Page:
The only mode of play in Sky Cannoneer is the campaign mode. Each stage usually has a quirk to how the enemy fights and some objectives differ adding a decent variety of scenarios.
Boss fights break up the action and gameplay patterns as they have to be dealt with differently compared to havens. The boss fights are really neat but sadly get repeated throughout the game as you fight more powerful versions of previous ones or multiple copies of the same boss at once.
There is some strategy in how you construct the layout of your fort, what powers and passive abilities to choose and what forts and boosters to enclose and activate first. But the game is, by and large, mindless chaos.
You could in theory, specifically pick which walls to shoot in order to make your foes rebuilding efforts difficult. The reality of it is, the battle phase is so short and you have so many cannons that you simply end up clicking as fast humanly possible in as many spots as possible. Thought never really enters the equation.
There also isn’t too much variety to the core game-play. You really only have one power active at a time that you can deploy, most other game-play effects are passive and you choose them before the fighting starts. You are really just clicking as fast you can during the battle and placing blocks afterward.
The action is fun to watch, the destruction is satisfying and there ends up being an absurd amount of projectiles on screen. The combat is visually appealing, but that only carries it so far.
Sky Cannoneer has only one mode, no difficulty settings and it’s pretty short, I completed it in around 6 hours and it lacks much in the way of replay value.
Sky Cannoneer is a respectful homage to the classic that inspired it. Its core concept just feels a little less evolved than you would expect. It plays and controls smoothly, my playthrough was bug-free and the experience was enjoyable. However, while I was never bored, I constantly desired more substance and meaningful interaction.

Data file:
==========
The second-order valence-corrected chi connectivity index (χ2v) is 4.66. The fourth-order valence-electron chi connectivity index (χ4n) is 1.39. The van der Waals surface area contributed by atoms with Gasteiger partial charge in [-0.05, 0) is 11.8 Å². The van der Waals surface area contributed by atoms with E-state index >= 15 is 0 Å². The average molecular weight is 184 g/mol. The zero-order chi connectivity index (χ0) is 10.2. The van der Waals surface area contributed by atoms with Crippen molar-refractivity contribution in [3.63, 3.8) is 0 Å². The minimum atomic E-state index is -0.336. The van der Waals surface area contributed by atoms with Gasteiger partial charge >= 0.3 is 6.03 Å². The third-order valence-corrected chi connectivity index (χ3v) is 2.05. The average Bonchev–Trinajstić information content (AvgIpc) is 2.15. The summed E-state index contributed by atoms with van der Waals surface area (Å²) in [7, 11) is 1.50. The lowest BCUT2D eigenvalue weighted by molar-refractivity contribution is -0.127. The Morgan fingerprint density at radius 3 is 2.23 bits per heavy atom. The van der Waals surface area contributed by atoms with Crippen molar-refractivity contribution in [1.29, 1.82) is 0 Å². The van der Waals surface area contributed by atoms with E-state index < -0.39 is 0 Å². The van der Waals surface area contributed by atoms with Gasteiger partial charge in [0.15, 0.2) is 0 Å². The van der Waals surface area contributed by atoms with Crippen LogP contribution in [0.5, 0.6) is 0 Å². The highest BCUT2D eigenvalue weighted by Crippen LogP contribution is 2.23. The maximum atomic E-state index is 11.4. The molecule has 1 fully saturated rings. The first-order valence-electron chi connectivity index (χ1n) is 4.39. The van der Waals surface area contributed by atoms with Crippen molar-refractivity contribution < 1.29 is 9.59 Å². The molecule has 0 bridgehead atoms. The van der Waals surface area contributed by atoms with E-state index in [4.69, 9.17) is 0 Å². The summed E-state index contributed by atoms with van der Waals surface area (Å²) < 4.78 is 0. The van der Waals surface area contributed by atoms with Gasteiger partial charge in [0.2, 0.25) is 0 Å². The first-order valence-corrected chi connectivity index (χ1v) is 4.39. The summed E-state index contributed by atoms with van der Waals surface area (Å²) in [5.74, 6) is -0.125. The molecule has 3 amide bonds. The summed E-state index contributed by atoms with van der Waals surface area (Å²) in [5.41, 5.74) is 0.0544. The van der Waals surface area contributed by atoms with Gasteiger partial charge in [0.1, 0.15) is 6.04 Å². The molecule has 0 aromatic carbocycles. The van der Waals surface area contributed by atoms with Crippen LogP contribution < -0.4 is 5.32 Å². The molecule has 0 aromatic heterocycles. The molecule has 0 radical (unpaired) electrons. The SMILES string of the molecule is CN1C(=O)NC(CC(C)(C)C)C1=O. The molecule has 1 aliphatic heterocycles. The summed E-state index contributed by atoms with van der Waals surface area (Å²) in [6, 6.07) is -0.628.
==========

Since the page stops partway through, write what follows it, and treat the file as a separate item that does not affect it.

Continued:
Some of the varied objectives and boss fights did a good job of breaking up the repetition but fighting the repeated bosses was a drag. Sky Cannoneer isn’t an expensive game, but it is a short one. At the same time if it lasted any longer it would have overstayed its welcome as mindless action is only entertaining for so long.
It isn’t a bad game, I feel like it was successful in meeting its conceptual vision. That vision just needed a bit more ambition.
A copy of Sky Cannoneer was provided for Gideon’s Gaming by Element Games via indieboost.com
Enjoy artillery games? Check out my review of Worbital!
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- Faithful homage to an old classic
- Interesting artillery gameplay and puzzle-like building
- Upgrades and powers are neat
- Smooth and simple controls
- One game mode and it’s short
- No difficulty settings
- Lack of variety and depth
- The main battle phase mostly boils down to clicking really fast
- Boss fights are repeated